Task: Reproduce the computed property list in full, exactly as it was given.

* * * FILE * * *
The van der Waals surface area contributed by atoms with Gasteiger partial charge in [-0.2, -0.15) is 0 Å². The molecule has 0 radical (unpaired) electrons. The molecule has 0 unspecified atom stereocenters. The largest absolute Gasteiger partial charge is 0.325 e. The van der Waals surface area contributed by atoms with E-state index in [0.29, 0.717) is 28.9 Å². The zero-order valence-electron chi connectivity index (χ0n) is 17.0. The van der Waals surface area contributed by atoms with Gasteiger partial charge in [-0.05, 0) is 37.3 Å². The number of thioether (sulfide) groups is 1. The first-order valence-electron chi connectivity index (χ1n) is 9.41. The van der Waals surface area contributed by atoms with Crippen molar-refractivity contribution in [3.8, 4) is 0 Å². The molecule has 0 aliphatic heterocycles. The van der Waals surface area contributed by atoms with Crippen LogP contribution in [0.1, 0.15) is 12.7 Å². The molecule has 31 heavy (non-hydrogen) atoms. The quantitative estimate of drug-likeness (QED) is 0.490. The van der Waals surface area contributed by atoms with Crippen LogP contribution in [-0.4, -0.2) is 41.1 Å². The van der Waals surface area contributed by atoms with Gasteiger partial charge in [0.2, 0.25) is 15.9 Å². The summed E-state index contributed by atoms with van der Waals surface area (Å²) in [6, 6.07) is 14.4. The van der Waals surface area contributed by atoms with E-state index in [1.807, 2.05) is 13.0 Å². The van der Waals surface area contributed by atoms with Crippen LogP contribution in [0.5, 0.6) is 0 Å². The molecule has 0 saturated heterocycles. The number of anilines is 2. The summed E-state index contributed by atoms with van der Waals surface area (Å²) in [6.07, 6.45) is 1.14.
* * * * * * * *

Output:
The van der Waals surface area contributed by atoms with Gasteiger partial charge in [-0.2, -0.15) is 0 Å². The molecule has 0 radical (unpaired) electrons. The molecule has 0 unspecified atom stereocenters. The largest absolute Gasteiger partial charge is 0.325 e. The van der Waals surface area contributed by atoms with E-state index in [0.29, 0.717) is 28.9 Å². The zero-order valence-electron chi connectivity index (χ0n) is 17.0. The van der Waals surface area contributed by atoms with Gasteiger partial charge in [-0.05, 0) is 37.3 Å². The number of thioether (sulfide) groups is 1. The first-order valence-electron chi connectivity index (χ1n) is 9.41. The van der Waals surface area contributed by atoms with Crippen molar-refractivity contribution in [3.8, 4) is 0 Å². The molecule has 0 aliphatic heterocycles. The van der Waals surface area contributed by atoms with Crippen LogP contribution in [0.1, 0.15) is 12.7 Å². The molecule has 31 heavy (non-hydrogen) atoms. The quantitative estimate of drug-likeness (QED) is 0.490. The van der Waals surface area contributed by atoms with Crippen LogP contribution in [-0.4, -0.2) is 41.1 Å². The van der Waals surface area contributed by atoms with Gasteiger partial charge in [0.2, 0.25) is 15.9 Å². The summed E-state index contributed by atoms with van der Waals surface area (Å²) in [6, 6.07) is 14.4. The van der Waals surface area contributed by atoms with E-state index in [1.807, 2.05) is 13.0 Å². The van der Waals surface area contributed by atoms with Crippen LogP contribution in [0.5, 0.6) is 0 Å². The molecule has 0 saturated heterocycles. The number of anilines is 2. The summed E-state index contributed by atoms with van der Waals surface area (Å²) in [6.07, 6.45) is 1.14.